Calculating Experimental Probability

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  • 00:04 Example 1
Daniel Jibson, AMY MAYERS
  • Instructors
    Daniel Jibson

    Daniel has taught physics and engineering since 2011. He has a BS in physics-astronomy from Brigham Young University and an MA in science education from Boston University. He currently holds a science teaching license for grades 8-12.


    Amy has taught middle school math and algebra for over seven years. She has a Bachelor's degree in Mathematical Sciences from the University of Houston and a Master's degree in Curriculum and Instruction from The University of St. Thomas. She is a Texas certified teacher for grades 4-12 in Mathematics.

How to Calculate Experimental Probability

When calculating the probability of an outcome of some event based on experience rather than theoretical methods, follow these steps to correctly compute the probability of an event:

  1. Calculate the total number of times the event occurred regardless of outcome.
  2. Calculate the total number of times the desired outcome occurred during those events.
  3. Divide the total desired outcomes by the total number of event occurrences.
  4. Express your probability as a percent.

Probability Terminology:

Theoretical Probability: The theoretical probability of an outcome is the ideal probability of an event based on mathematical analysis rather than physical analysis. Theoretical probability assumes idealized conditions (that a coin or die is fair, for example, and has an equal chance of landing on any side).

Experimental Probability: The experimental probability of an outcome is the actual probability of the occurrence based on observational data rather than theoretical mathematical analysis. This method determines the probability of the actual event which may not necessarily be perfectly fair. Experimental probability is determined as the ratio of the number of desired outcomes to the number of total occurrences.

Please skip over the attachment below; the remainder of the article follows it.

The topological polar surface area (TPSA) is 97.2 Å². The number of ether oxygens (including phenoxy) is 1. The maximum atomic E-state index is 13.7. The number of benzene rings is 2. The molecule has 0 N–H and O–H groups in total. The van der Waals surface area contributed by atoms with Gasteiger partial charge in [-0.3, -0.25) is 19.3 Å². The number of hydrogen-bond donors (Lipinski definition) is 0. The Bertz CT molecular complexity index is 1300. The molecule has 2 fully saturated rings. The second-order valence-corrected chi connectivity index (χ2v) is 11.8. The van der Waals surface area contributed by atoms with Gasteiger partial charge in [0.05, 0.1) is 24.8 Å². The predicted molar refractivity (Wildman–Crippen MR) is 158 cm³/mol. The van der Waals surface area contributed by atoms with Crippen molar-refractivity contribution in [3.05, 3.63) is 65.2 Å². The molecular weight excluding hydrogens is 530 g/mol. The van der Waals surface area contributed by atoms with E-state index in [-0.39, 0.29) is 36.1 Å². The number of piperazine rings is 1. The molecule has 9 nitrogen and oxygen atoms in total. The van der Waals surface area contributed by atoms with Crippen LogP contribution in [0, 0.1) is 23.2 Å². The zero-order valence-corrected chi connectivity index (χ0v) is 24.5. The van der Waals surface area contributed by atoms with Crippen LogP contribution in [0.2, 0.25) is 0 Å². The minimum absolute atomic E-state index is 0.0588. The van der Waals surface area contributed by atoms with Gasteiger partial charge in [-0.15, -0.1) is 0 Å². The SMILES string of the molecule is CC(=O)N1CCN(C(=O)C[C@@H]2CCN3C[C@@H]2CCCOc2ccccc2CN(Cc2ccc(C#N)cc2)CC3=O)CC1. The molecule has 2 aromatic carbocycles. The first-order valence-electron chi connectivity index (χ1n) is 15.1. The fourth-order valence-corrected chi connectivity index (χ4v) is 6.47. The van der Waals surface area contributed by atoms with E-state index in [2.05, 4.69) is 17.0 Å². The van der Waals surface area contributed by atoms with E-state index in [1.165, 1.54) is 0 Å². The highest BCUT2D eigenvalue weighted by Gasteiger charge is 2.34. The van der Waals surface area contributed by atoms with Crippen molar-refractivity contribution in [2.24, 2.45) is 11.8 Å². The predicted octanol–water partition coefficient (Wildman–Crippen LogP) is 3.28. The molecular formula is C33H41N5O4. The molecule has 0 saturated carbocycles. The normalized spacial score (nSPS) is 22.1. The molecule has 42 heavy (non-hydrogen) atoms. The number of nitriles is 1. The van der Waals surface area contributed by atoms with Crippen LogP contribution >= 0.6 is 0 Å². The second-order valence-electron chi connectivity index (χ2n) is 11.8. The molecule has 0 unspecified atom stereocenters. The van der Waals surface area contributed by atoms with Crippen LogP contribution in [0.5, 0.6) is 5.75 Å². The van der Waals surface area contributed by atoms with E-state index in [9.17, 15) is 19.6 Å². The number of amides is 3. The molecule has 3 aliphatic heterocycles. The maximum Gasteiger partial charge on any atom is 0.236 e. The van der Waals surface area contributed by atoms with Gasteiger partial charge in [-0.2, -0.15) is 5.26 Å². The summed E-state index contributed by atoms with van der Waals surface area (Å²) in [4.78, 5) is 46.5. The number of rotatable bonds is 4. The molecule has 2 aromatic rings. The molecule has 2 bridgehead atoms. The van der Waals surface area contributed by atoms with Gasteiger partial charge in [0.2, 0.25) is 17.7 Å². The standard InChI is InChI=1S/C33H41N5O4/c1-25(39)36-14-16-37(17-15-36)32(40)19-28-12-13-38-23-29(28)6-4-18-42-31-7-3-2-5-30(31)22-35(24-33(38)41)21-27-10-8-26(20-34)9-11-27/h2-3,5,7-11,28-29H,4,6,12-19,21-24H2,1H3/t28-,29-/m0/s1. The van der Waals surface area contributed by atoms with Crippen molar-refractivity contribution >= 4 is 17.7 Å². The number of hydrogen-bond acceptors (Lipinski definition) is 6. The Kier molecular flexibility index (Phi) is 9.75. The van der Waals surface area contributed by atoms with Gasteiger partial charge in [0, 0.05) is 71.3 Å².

The following two problems demonstrate how to determine the experimental probability of an event.

Calculating Experimental Probability: Example Problem 1

A die is rolled 100 times and the following outcomes are recorded:

Side Times Rolled

Determine the experimental probability of rolling an odd number with this die.

We know that the event occurred 100 times. To determine the number of desired outcomes, we will add the number of odd-number occurrences: {eq}27 + 17 + 14 = 58 {/eq}

Therefore, the probability of rolling an odd number with this die is experimentally the ratio of these two:

$$P(\rm{odd}) = \dfrac{58}{100} = 0.58 $$

We will multiply this number by 100 to express it as a percentage:

$$0.58 \times 100 = 58\% $$

With this (not fair) die, there is a 58% chance of rolling an odd number.

Calculating Experimental Probability: Example Problem 2

After a night of bowling, the scores of every bowler in the building were tallied up:

Score Range Number of Games
0-50 6
51-100 22
101-150 30
151-200 15
201-250 5
251-300 2

What is the experimental probability of bowling a game better than 200 on this night?

In this case, there is basically no way to even calculate theoretical probabilities of a night of bowling since it depends on so many different, unpredictable factors. The experimental odds are the only way of determining an approximation of the odds.

The total number of games bowled is {eq}6+22+30+15+5+2 = 80 {/eq}

And the total number of games above 200 is: {eq}5+2 =7 {/eq}

Therefore, the experimental probability of bowling a game above 200 is:

$$P(>200) = \dfrac{7}{80} = 0.0875 $$

There was an 8.75% chance of bowling a game above 200 at this bowling alley on that night. Please note that this is not the odds of bowling a 200+ for any other circumstance as the game count that night depended upon who was there, their skill level, and their luck that night. A new group of people might produce entirely different results.

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